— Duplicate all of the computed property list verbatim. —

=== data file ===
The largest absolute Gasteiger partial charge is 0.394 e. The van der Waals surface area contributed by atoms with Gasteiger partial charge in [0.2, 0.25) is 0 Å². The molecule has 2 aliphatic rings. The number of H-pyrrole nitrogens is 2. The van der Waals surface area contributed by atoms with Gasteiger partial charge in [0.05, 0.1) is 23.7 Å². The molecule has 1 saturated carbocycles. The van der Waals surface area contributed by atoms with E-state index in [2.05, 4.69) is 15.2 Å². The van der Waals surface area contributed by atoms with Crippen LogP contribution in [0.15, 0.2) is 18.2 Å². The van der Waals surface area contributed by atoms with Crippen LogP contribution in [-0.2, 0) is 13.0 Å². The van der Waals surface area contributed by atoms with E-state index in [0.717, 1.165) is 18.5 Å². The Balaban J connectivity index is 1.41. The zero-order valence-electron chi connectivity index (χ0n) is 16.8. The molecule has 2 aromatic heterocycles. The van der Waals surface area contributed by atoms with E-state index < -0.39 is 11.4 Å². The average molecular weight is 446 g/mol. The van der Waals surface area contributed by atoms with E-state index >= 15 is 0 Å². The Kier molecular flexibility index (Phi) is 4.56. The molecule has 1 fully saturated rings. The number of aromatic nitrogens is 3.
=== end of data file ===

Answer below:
The largest absolute Gasteiger partial charge is 0.394 e. The van der Waals surface area contributed by atoms with Gasteiger partial charge in [0.2, 0.25) is 0 Å². The molecule has 2 aliphatic rings. The number of H-pyrrole nitrogens is 2. The van der Waals surface area contributed by atoms with Gasteiger partial charge in [0.05, 0.1) is 23.7 Å². The molecule has 1 saturated carbocycles. The van der Waals surface area contributed by atoms with E-state index in [2.05, 4.69) is 15.2 Å². The van der Waals surface area contributed by atoms with Crippen LogP contribution in [0.15, 0.2) is 18.2 Å². The van der Waals surface area contributed by atoms with Crippen LogP contribution in [-0.2, 0) is 13.0 Å². The van der Waals surface area contributed by atoms with E-state index in [0.717, 1.165) is 18.5 Å². The Balaban J connectivity index is 1.41. The zero-order valence-electron chi connectivity index (χ0n) is 16.8. The molecule has 2 aromatic heterocycles. The van der Waals surface area contributed by atoms with E-state index < -0.39 is 11.4 Å². The average molecular weight is 446 g/mol. The van der Waals surface area contributed by atoms with E-state index >= 15 is 0 Å². The Kier molecular flexibility index (Phi) is 4.56. The molecule has 1 fully saturated rings. The number of aromatic nitrogens is 3.